Short answer: Sure, whatever you want belongs in it ;)
I get quite a few questions on whether ____ belongs in your net worth or not, and I thought I’d share with you all what I usually respond back since I don’t believe I’ve ever blogged about this before (yayyyy something new & shiny!). Here’s one of those sample questions I recently got:
“Give or take a couple hundred bucks, I figured out that my baseball collection is worth every bit of $3,000. Would it be a good idea to include that and my car in my “net worth,” or should I just leave that out?”
Now, I know what you’re thinking – “WTF? No way! Who cares about your stupid baseball cards?” and you’d be right. But you’d also be wrong ;) At least according to the book of J. Money.
The whole point of tracking your net worth is to show (yourself) what your current financial position is. Your life’s accumulation of “stuff,” if you will. All your money, your homes, your cars, your DEBTS, your mortgages, your credit cards – the grand total of all Assets minus Liabilities. Although we all tend to just plop in the BIG guys into our spreadsheets, it doesn’t mean all our other belongings are worth squat. Right?
Think about it. If you were to go through every room of your house and start unloading stuff – the couches, tvs, tables, furniture, stereos, etc – you’d have a decent amount of money in your hands, no? So why not factor all this in when taking that big snapshot of what you’re worth?
Some people do. But the majority of us don’t (at least the ones who talk about it here on all our finance blogs). I offer two reasons why that may be:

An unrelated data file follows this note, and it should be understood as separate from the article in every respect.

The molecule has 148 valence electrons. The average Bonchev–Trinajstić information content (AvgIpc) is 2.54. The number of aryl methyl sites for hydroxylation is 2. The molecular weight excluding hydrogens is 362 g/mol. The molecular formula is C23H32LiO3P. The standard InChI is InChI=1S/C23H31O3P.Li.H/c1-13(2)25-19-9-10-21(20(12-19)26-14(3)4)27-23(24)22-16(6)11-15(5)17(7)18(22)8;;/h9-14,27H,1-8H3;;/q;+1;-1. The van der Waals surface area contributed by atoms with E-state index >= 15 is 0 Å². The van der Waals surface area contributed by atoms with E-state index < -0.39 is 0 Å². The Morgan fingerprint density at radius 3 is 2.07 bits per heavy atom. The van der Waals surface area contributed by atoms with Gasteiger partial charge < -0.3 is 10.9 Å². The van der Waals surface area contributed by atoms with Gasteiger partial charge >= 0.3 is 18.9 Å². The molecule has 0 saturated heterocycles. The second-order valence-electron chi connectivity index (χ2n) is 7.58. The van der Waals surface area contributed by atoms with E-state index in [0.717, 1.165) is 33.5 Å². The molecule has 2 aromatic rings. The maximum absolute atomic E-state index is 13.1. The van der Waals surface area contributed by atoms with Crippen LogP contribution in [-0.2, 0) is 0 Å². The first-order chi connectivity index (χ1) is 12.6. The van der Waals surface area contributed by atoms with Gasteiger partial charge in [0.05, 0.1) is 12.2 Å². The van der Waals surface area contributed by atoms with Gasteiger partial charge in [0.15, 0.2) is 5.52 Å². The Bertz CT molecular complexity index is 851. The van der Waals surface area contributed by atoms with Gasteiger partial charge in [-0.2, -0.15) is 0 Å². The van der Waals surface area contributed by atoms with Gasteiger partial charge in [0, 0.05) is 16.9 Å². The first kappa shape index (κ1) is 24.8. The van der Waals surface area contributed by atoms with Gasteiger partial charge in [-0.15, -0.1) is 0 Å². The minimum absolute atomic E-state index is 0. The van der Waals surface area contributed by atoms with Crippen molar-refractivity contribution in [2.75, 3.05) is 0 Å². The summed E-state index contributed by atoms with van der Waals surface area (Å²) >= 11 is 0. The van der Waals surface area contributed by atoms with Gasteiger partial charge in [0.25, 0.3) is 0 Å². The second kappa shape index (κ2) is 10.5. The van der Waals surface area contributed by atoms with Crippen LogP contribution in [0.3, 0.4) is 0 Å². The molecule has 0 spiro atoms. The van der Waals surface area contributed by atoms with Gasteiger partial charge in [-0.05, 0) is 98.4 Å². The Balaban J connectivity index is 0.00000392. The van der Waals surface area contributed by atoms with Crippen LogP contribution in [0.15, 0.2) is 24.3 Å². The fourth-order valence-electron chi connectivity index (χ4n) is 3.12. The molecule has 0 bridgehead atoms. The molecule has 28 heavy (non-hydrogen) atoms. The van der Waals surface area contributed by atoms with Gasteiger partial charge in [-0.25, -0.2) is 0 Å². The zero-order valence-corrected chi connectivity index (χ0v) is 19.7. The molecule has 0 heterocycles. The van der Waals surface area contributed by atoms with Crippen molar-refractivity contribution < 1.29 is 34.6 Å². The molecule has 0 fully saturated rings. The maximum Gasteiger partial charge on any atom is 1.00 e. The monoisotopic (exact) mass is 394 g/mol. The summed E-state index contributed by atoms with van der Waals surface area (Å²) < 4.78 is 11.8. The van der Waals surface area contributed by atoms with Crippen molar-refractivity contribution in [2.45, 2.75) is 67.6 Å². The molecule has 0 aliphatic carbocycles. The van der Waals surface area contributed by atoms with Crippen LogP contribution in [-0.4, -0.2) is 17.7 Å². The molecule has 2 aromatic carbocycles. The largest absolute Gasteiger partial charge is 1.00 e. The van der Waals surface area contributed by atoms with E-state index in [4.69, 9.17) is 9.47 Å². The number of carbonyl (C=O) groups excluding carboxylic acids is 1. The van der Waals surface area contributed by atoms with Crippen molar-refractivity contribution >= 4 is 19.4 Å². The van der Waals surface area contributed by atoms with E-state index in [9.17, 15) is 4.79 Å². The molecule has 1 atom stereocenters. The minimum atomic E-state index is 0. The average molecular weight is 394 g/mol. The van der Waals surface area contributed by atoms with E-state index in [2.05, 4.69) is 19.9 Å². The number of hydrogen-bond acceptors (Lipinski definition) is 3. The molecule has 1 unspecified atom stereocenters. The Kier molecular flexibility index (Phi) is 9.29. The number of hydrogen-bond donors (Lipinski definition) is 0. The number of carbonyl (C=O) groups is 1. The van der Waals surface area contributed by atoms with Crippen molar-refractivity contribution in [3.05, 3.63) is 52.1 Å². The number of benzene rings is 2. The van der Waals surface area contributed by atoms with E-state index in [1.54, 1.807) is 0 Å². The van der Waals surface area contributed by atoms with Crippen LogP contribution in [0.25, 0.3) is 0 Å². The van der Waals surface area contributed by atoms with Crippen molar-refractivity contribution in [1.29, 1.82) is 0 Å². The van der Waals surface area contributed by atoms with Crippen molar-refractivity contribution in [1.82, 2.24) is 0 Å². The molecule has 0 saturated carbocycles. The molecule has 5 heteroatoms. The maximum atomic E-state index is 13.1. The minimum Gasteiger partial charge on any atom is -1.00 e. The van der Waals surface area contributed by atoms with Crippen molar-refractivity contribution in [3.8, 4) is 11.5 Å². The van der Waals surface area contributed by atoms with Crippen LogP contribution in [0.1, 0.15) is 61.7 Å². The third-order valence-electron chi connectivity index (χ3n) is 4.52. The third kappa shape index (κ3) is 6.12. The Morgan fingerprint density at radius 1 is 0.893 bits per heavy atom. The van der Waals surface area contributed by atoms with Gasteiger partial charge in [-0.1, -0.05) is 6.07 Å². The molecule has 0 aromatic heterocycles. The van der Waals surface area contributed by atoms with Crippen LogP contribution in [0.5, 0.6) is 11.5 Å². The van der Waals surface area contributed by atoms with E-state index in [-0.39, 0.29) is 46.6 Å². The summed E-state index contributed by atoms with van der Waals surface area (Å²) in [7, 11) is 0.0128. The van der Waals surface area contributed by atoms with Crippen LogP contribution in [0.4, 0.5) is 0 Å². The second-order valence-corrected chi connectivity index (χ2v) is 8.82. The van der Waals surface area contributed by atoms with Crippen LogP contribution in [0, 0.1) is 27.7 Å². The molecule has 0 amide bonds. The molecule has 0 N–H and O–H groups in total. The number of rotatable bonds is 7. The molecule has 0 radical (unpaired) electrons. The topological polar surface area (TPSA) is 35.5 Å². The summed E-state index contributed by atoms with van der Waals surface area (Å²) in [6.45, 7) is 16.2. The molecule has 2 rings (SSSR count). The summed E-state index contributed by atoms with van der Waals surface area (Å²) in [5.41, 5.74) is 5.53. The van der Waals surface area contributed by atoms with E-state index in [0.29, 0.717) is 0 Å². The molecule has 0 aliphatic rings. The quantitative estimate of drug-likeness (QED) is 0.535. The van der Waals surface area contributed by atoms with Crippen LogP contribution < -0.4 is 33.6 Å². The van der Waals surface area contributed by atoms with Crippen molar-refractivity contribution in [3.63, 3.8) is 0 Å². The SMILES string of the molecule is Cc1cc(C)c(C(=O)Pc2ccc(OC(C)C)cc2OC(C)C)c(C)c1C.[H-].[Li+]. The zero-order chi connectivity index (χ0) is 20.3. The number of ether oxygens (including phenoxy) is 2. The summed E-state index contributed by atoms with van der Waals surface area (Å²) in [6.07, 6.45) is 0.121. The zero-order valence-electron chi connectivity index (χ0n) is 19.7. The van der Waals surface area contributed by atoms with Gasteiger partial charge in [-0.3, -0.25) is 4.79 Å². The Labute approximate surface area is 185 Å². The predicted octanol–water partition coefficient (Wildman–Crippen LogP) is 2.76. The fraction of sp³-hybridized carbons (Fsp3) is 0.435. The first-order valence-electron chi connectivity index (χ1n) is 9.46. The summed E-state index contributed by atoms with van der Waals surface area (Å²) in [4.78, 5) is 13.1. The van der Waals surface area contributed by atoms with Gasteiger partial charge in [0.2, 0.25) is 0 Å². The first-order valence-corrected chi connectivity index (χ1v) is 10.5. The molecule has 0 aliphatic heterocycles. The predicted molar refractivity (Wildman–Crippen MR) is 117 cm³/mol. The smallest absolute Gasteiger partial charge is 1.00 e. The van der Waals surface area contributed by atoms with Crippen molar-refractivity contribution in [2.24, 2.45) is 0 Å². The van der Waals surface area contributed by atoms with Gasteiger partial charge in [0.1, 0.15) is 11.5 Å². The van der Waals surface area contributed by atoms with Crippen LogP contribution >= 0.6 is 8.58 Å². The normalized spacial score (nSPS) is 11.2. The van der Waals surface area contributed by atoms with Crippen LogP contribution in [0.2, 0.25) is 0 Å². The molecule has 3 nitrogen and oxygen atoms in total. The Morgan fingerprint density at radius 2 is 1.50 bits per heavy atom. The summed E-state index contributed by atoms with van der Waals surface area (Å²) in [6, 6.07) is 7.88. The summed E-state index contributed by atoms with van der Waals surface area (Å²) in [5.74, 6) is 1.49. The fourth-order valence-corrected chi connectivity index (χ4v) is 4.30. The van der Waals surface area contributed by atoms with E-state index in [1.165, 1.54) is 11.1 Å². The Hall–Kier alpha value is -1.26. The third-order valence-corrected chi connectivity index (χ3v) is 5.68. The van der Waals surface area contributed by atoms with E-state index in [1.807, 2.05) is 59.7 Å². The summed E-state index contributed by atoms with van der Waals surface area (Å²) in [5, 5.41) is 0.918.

- Because it seems silly.
- Because it’s a bitch to track ;)
Do you know how long it takes us to track the simple stuff in our lives already? The fact that we sit down and do it every single month is pretty shocking enough (I’ll pretend I can’t hear your thoughts Mr./Mrs. non-tracker). It’s way too overwhelming to track our entire lives. That, and the odds that you’d ever have to sell it all is very VERY slim. So I don’t see the point, personally.
But that doesn’t mean it’s the right way to do things. I’d actually argue that those who DO track everything has a much better picture of what their net worth truly is. If you can account for every last item in your house, and decently valuate them (which is very hard to do, btw – most people think their stuff is totally worth way more than it is), you’d have a much clearer understanding of your property’s value. Aka your Assets column. Same goes with your Liabilities, only those are usually easier to list (but don’t forget about all the money you own Uncle Joe or Sister Sue for that plane ticket you borrowed money for!).